The Evolution of Judicial Accountability in India

Bhairav Acharya

Abstract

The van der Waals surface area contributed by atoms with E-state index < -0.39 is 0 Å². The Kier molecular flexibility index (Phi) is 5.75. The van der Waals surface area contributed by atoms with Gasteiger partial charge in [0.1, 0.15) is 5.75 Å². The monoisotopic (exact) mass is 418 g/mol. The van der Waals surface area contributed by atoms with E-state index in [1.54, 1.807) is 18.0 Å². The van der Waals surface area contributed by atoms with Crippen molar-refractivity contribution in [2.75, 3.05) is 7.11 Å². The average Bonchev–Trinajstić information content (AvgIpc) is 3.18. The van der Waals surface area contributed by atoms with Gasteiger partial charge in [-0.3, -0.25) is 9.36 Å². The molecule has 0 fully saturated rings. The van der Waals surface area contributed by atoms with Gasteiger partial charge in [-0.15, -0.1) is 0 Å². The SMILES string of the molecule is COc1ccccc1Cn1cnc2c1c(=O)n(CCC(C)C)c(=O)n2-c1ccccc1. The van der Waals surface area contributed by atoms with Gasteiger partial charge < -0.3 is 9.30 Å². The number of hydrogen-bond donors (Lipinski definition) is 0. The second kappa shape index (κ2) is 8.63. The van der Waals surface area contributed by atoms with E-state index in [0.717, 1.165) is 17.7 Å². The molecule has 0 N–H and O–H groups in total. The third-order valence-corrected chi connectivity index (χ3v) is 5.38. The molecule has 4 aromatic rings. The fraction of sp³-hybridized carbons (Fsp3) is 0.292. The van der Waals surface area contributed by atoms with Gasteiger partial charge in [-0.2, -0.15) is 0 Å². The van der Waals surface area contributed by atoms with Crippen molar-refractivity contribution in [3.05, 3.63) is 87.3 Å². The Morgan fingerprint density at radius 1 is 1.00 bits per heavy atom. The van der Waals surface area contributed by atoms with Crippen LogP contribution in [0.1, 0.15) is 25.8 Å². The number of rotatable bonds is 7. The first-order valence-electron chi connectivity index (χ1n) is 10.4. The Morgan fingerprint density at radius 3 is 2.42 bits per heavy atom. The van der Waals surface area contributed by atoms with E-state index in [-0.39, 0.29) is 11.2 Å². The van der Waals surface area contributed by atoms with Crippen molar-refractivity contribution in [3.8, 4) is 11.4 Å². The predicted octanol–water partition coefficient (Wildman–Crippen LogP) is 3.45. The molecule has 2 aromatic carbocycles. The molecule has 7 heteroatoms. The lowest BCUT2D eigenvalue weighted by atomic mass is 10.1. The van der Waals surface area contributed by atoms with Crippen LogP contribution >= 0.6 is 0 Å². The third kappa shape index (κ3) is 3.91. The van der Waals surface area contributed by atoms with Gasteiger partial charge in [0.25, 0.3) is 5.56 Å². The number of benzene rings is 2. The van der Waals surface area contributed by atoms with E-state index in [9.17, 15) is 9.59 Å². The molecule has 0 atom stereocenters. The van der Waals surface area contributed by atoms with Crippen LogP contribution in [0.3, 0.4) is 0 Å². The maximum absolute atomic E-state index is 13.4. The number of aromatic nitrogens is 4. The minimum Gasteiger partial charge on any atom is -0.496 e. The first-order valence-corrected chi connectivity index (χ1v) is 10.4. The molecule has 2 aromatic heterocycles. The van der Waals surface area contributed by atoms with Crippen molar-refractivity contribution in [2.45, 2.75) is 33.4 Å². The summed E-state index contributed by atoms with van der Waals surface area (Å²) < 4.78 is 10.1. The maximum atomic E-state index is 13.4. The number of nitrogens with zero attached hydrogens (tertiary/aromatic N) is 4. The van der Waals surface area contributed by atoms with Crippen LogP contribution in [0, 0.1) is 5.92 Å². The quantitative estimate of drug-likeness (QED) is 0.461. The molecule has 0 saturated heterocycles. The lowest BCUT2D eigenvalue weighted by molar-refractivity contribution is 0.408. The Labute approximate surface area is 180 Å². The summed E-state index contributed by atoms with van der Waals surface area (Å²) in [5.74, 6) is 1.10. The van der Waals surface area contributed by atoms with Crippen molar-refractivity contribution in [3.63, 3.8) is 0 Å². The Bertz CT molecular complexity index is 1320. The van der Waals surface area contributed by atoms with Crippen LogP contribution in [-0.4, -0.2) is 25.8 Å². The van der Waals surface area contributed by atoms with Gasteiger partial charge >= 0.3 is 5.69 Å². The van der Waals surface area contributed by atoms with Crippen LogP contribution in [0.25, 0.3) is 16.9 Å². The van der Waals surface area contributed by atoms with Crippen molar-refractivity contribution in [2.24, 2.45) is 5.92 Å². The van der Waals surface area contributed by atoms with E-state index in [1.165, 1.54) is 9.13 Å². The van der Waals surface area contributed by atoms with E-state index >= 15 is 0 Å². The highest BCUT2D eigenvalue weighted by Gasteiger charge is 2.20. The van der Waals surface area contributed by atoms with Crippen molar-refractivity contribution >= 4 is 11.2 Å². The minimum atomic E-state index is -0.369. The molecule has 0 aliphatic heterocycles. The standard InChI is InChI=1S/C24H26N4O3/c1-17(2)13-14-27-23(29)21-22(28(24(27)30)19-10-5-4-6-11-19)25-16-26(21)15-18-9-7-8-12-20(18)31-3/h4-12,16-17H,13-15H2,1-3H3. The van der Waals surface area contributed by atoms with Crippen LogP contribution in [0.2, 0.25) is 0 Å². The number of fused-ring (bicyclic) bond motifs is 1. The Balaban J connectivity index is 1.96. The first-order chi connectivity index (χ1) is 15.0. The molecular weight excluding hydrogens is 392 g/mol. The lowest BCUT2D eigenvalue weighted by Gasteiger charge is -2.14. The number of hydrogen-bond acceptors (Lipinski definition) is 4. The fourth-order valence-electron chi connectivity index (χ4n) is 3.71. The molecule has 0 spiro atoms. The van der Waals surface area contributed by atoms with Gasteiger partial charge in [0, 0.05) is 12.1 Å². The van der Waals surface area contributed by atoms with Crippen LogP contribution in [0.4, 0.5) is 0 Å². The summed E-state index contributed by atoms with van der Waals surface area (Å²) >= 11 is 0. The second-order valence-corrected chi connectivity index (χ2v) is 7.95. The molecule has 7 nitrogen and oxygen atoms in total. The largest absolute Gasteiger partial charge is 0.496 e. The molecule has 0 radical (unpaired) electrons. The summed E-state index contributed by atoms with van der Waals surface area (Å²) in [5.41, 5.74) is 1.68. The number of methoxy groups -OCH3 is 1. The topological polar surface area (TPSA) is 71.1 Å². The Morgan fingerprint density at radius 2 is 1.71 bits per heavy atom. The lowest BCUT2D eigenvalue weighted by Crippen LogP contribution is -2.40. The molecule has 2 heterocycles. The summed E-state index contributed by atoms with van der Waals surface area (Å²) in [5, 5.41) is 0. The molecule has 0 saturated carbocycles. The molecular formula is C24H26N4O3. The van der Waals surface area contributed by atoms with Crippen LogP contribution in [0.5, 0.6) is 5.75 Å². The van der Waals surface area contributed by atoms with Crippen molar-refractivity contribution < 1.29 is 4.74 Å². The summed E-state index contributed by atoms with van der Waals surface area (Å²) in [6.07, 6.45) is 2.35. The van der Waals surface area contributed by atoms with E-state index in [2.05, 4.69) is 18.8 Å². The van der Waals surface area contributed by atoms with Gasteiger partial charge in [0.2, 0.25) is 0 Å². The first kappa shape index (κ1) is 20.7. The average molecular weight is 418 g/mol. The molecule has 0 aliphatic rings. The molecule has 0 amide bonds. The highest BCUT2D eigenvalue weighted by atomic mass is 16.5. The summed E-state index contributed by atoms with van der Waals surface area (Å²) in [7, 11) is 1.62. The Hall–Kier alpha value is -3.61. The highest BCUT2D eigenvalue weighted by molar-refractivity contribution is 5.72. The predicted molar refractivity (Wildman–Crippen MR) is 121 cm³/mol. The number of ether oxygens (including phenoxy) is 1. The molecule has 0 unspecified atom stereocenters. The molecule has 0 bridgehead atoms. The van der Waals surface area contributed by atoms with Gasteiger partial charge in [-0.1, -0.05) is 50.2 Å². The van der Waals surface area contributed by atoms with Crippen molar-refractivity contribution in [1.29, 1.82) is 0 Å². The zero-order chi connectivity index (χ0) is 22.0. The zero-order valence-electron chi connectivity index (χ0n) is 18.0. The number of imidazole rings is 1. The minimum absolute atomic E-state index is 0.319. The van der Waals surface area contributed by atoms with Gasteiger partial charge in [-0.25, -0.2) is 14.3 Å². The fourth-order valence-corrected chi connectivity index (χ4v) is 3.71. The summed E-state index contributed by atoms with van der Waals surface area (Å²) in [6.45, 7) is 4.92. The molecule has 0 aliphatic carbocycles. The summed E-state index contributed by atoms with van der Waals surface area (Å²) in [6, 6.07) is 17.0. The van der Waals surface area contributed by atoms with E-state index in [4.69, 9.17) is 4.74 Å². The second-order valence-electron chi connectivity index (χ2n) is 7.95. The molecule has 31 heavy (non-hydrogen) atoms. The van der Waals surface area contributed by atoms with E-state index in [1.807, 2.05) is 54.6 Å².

The Judicial Standards Bill of 2010 was the culmination of many attempts to introduce accountability for judicial misbehaviour and indiscipline. There have been a growing number of reports of judicial misconduct – including, notably, an admission from a sitting Chief Justice in 2001 of many corrupt judges. But past attempts to discipline judges have been shot down on the ground that they interfere with judicial independence. One of the reasons for the lack of regulation is that Constituent Assembly simply did not consider judicial accountability in enough detail. The Assembly was primarily concerned with the mechanics of removing judges, not with measures to discipline them. The Judges Act of 1968 was first statute to regulate the impeachment process. It is very brief; it has only been invoked once, and it failed to achieve its objective when invoked. The judiciary has evolved an ad hoc internal mechanism to deal with that hiatus called the ‘minor measures’ approach. The main punishment handed out by the ‘minor measures’ approach is transfer. The only way to break through this logjam is for a statute to introduce scalable responses to judicial misconduct, mindful of the “hiatus,” with firm warnings and punishments, a due process regime, and which does not interfere with judicial independence.

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